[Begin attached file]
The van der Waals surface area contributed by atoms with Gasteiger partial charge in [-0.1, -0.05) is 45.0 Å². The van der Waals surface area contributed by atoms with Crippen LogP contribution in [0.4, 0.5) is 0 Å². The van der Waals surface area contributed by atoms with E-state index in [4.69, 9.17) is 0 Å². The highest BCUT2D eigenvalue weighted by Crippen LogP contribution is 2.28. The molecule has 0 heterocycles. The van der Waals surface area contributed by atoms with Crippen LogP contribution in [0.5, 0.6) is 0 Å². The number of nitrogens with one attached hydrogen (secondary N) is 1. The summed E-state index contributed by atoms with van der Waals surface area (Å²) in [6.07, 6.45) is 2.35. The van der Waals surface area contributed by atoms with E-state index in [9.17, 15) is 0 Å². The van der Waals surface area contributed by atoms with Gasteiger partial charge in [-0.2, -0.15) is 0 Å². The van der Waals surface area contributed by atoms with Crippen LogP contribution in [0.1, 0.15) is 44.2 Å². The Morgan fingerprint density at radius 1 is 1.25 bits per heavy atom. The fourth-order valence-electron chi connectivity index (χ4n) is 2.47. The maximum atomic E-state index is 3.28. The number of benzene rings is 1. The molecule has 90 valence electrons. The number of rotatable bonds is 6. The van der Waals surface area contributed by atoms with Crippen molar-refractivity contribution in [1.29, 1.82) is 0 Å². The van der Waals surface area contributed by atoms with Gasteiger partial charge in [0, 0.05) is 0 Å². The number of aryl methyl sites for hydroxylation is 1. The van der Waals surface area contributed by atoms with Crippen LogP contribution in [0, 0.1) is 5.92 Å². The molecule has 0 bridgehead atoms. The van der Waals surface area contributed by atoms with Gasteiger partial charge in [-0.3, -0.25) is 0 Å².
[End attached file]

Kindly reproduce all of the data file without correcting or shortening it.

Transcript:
The van der Waals surface area contributed by atoms with Gasteiger partial charge in [-0.1, -0.05) is 45.0 Å². The van der Waals surface area contributed by atoms with Crippen LogP contribution in [0.4, 0.5) is 0 Å². The van der Waals surface area contributed by atoms with E-state index in [4.69, 9.17) is 0 Å². The highest BCUT2D eigenvalue weighted by Crippen LogP contribution is 2.28. The molecule has 0 heterocycles. The van der Waals surface area contributed by atoms with Crippen LogP contribution in [0.5, 0.6) is 0 Å². The number of nitrogens with one attached hydrogen (secondary N) is 1. The summed E-state index contributed by atoms with van der Waals surface area (Å²) in [6.07, 6.45) is 2.35. The van der Waals surface area contributed by atoms with E-state index in [9.17, 15) is 0 Å². The van der Waals surface area contributed by atoms with Gasteiger partial charge in [-0.2, -0.15) is 0 Å². The van der Waals surface area contributed by atoms with Crippen LogP contribution in [0.1, 0.15) is 44.2 Å². The Morgan fingerprint density at radius 1 is 1.25 bits per heavy atom. The fourth-order valence-electron chi connectivity index (χ4n) is 2.47. The maximum atomic E-state index is 3.28. The number of benzene rings is 1. The molecule has 90 valence electrons. The number of rotatable bonds is 6. The van der Waals surface area contributed by atoms with Crippen molar-refractivity contribution in [1.29, 1.82) is 0 Å². The van der Waals surface area contributed by atoms with Gasteiger partial charge in [0, 0.05) is 0 Å². The number of aryl methyl sites for hydroxylation is 1. The van der Waals surface area contributed by atoms with Crippen LogP contribution in [0, 0.1) is 5.92 Å². The molecule has 0 bridgehead atoms. The van der Waals surface area contributed by atoms with Gasteiger partial charge in [-0.3, -0.25) is 0 Å².